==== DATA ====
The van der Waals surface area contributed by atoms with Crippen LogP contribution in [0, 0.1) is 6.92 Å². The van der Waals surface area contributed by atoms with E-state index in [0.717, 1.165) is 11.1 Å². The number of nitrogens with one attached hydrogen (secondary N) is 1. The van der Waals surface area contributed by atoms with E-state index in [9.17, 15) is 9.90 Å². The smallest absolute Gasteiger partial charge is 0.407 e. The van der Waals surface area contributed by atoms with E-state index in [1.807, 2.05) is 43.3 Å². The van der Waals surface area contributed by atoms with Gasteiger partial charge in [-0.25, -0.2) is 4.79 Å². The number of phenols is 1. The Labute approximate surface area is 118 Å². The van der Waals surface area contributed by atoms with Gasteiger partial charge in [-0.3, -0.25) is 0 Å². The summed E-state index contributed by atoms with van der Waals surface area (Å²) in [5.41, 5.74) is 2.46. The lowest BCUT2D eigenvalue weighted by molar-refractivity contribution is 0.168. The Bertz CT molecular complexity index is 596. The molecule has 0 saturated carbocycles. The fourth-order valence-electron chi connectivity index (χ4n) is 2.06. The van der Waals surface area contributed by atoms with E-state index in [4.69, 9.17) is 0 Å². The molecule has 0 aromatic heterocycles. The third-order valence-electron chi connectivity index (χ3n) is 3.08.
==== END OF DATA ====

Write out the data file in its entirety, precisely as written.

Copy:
The van der Waals surface area contributed by atoms with Crippen LogP contribution in [0, 0.1) is 6.92 Å². The van der Waals surface area contributed by atoms with E-state index in [0.717, 1.165) is 11.1 Å². The number of nitrogens with one attached hydrogen (secondary N) is 1. The van der Waals surface area contributed by atoms with E-state index in [9.17, 15) is 9.90 Å². The smallest absolute Gasteiger partial charge is 0.407 e. The van der Waals surface area contributed by atoms with E-state index in [1.807, 2.05) is 43.3 Å². The van der Waals surface area contributed by atoms with Gasteiger partial charge in [-0.25, -0.2) is 4.79 Å². The number of phenols is 1. The Labute approximate surface area is 118 Å². The van der Waals surface area contributed by atoms with Gasteiger partial charge in [-0.3, -0.25) is 0 Å². The summed E-state index contributed by atoms with van der Waals surface area (Å²) in [5.41, 5.74) is 2.46. The lowest BCUT2D eigenvalue weighted by molar-refractivity contribution is 0.168. The Bertz CT molecular complexity index is 596. The molecule has 0 saturated carbocycles. The fourth-order valence-electron chi connectivity index (χ4n) is 2.06. The van der Waals surface area contributed by atoms with E-state index in [4.69, 9.17) is 0 Å². The molecule has 0 aromatic heterocycles. The third-order valence-electron chi connectivity index (χ3n) is 3.08.